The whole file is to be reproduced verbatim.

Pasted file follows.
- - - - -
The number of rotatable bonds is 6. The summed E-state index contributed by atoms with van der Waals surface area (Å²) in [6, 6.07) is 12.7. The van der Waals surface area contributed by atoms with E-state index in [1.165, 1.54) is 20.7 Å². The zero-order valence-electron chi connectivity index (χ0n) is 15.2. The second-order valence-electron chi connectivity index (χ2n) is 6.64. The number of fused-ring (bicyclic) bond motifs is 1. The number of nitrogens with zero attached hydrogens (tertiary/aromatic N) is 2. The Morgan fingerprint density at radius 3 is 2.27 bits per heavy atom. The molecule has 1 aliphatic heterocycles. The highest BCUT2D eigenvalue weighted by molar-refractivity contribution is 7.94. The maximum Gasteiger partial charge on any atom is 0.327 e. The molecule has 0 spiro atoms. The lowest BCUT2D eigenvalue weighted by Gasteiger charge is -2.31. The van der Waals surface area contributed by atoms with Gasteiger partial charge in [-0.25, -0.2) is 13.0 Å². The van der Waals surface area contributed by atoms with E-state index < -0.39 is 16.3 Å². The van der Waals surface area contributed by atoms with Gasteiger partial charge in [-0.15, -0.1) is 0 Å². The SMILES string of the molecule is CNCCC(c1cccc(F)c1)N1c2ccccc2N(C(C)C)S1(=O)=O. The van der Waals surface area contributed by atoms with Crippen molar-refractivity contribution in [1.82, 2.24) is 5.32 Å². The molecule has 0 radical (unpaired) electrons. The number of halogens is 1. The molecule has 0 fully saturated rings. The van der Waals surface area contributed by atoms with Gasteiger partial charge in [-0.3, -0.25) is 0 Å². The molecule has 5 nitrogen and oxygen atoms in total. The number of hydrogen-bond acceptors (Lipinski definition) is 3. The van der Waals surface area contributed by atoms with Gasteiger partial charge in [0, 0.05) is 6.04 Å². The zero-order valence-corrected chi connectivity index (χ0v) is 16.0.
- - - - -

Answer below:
The number of rotatable bonds is 6. The summed E-state index contributed by atoms with van der Waals surface area (Å²) in [6, 6.07) is 12.7. The van der Waals surface area contributed by atoms with E-state index in [1.165, 1.54) is 20.7 Å². The zero-order valence-electron chi connectivity index (χ0n) is 15.2. The second-order valence-electron chi connectivity index (χ2n) is 6.64. The number of fused-ring (bicyclic) bond motifs is 1. The number of nitrogens with zero attached hydrogens (tertiary/aromatic N) is 2. The Morgan fingerprint density at radius 3 is 2.27 bits per heavy atom. The molecule has 1 aliphatic heterocycles. The highest BCUT2D eigenvalue weighted by molar-refractivity contribution is 7.94. The maximum Gasteiger partial charge on any atom is 0.327 e. The molecule has 0 spiro atoms. The lowest BCUT2D eigenvalue weighted by Gasteiger charge is -2.31. The van der Waals surface area contributed by atoms with Gasteiger partial charge in [-0.25, -0.2) is 13.0 Å². The van der Waals surface area contributed by atoms with E-state index < -0.39 is 16.3 Å². The van der Waals surface area contributed by atoms with Gasteiger partial charge in [-0.15, -0.1) is 0 Å². The SMILES string of the molecule is CNCCC(c1cccc(F)c1)N1c2ccccc2N(C(C)C)S1(=O)=O. The van der Waals surface area contributed by atoms with Crippen molar-refractivity contribution in [1.82, 2.24) is 5.32 Å². The molecule has 0 radical (unpaired) electrons. The number of halogens is 1. The molecule has 0 fully saturated rings. The van der Waals surface area contributed by atoms with Gasteiger partial charge in [-0.3, -0.25) is 0 Å². The molecule has 5 nitrogen and oxygen atoms in total. The number of hydrogen-bond acceptors (Lipinski definition) is 3. The van der Waals surface area contributed by atoms with Gasteiger partial charge in [0, 0.05) is 6.04 Å². The zero-order valence-corrected chi connectivity index (χ0v) is 16.0.